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Bacterial Canker Disease of Tomato

Morgan Goodnight and Peng Tian

With the weather getting warmer in Missouri and garden season approaching, the MU Plant Diagnostic Clinic wants to bring attention to the Bacterial Canker Disease of Tomatoes. This disease can persist in the soil for long periods of time, so prevention is key.

bacterial canker disease on tomato

Symptoms and signs: Symptoms of the disease vary based on the age of the tomato plant, different environmental factors, and the type of infection developed. As a result, a diagnosis of the disease on symptoms alone can be difficult and a sample may need to be sent to a diagnostic clinic to confirm the presence of this disease. Symptoms of seedlings include leaf edge discoloration, necrosis and wilting. The leaves on a mature tomato plant become discolored with interveinal chlorosis and necrosis (Figure 1). The stem develops brown streaks in the vascular tissue and often splits forming brown cankers. The fruit develops small, creamy, white and raised spots with tan or brown centers and white margin.

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Stigmina Needle Cast on Blue Spruce

Morgan Goodnight and Peng Tian

The MU Plant Diagnostic Clinic received a Colorado Blue Spruce sample in March that showed symptoms of needle discoloration and barely distinguishable black spots running along the needles. It was diagnosed as Stigmina Needle Cast disease.

stigmina needle cast

Symptoms and signs: Symptoms of Stigmina Needle Cast progress slowly over a three-year course and eventually develop into needle discoloration and severe needle drop on the lower canopy of the tree. The first sign of the disease are black spots along the needles that are nearly invisible to the naked eye. About one year after the initial infection, symptoms start to become more severe and work their way up the tree to the newer foliage. Needles start to become darker and discolored, ranging from yellow, purple, and brown hues. Severely infected trees under other environmental or cultural pressure may die in the third year.

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Bacterial Leaf Scorch on Oak

John W. Howard II and Peng Tian

Bacterial Leaf Scorch (BLS) disease is caused by the bacterium Xylella fastidiosa, which infects the xylem of susceptible trees. This disease is transmitted by insect vectors, primarily sapsucking leafhoppers, though infection by root grafts are known to have occurred. Xylems infected with BLS eventually become blocked and are unable to transport water and nutrients from the tree roots to leaf tips. There is no cure for BLS and an infected tree will progressively decline and reach mortality in 5-8 years.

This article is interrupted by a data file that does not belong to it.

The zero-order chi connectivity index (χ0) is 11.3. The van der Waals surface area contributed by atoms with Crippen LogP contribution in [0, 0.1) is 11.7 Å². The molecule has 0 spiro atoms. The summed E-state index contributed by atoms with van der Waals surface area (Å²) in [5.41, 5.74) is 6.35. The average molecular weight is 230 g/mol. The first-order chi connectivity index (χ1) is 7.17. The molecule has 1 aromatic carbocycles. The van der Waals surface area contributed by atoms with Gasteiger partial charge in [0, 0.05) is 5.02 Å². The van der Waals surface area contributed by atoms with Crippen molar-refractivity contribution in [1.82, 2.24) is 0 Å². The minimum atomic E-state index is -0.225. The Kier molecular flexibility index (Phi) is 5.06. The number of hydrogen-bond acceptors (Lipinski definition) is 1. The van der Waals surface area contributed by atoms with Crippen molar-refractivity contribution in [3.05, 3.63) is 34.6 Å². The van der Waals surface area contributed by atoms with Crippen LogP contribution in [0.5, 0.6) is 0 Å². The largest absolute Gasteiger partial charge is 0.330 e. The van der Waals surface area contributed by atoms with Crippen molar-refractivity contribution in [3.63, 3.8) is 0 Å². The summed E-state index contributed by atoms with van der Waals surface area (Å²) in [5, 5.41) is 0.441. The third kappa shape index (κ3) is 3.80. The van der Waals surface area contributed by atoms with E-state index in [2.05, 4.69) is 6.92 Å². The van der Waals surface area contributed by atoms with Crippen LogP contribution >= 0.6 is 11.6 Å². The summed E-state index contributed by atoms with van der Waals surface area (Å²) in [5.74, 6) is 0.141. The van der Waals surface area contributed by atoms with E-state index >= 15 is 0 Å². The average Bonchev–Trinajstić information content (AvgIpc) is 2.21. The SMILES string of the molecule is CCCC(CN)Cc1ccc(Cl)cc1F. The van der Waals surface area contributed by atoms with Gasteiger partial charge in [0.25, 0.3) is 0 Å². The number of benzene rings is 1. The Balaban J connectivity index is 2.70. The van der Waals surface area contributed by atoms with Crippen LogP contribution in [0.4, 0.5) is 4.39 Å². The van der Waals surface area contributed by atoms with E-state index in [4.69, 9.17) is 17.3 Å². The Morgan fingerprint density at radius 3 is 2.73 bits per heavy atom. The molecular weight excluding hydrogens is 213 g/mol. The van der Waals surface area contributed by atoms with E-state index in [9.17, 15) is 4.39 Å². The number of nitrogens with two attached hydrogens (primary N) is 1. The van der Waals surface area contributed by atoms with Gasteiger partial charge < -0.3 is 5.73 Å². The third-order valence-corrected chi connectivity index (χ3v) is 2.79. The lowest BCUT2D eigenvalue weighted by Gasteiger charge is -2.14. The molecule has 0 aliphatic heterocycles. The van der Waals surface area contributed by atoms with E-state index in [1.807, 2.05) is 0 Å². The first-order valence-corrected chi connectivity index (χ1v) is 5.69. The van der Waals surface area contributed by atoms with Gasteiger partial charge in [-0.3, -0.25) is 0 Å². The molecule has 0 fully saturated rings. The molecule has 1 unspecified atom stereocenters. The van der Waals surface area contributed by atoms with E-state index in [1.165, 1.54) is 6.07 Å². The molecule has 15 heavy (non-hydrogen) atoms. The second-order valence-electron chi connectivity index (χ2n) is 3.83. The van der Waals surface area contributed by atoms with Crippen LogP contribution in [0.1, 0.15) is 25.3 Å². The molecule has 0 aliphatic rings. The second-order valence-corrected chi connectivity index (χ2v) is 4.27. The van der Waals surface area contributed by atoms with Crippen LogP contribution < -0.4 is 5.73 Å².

bacterial leaf scorch

Xyllela fastidiosa affects a variety of oak species, elm, maple, mulberry, sweetgum, and sycamore. Symptoms of BLS include marginal scorching that slowly spreads inward towards the main veins, further leading to twig dieback (Figure 1). BLS symptoms are similar to drought stress and can be difficult to distinguish between them. Timing of onset of symptoms is generally a differentiation between drought stress and BLS as drought stress injury occurs soon after an environmental event whereas BLS symptoms tend to develop in mid-summer and progressively worsen into fall. A variety of hosts may also exhibit a halo type ring at the scorched boundary. Indeed, BLS symptoms are also often confused with those of Oak wilt and Tubakia leaf spot.

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Cercospora Leaf Blight of Soybean

Morgan Goodnight and Peng Tian

In 2021, the MU Plant Diagnostic Clinic received seven soybean samples diagnosed with Cercospora Leaf Blight (CLB). These disease samples were collected from the counties including Vernon, Cooper, Montgomery, Chickasaw, Clark, and Johnson, and most of them were submitted to the MU Plant Diagnostic Clinic toward the end of the growing season. Symptoms of this disease present as severe leaf dropping and premature death. In addition to CLB, we also found other diseases such as charcoal rot, potassium deficiency and anthracnose present on several soybean samples.

cercospora leaf blight

Symptoms and signs: The symptom of this disease begins as purple, brownish spots on leaves. As it progresses, these leaf spots deepen in color and combine to form large necrotic areas that eventually lead to premature defoliation (Figure 1). In addition to significant yield loss resulted from defoliation, this disease can also cause purple seed stain which severely affects the product quality. Cercospora kikuchii produces septate conidiophores with size of 200-300 µm long and 4-5 µm wide while the size of conidia is 170 to 190 µm long and 3 µm wide.

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Black Canker of Weeping Willow

Peng Tian

Black Canker of weeping willow is caused by a fungus called Glomerella miyabeana and this disease is one of common willow diseases. Glomerella miyabeana and the other fungus Venturia saliciperda, the causal agent of willow scab disease together can result in a serious disease called willow blight.

black canker

Symptoms and signs: Symptoms usually begin as brown to black lesions on the leaves in the early spring. As the disease progresses, these lesions expand to the whole leaf and spread to the petiole. The leaves turn brown and wilt and eventually fall off the stem. Once the lesion spread to the stem or twig, this disease can cause black colored cankers with various size, normally in the junction position of twig and petiole (Figure 1). Once these cankers become mature, black fruiting bodies called acervuli developed on the canker and produce asexual spores called conidia.

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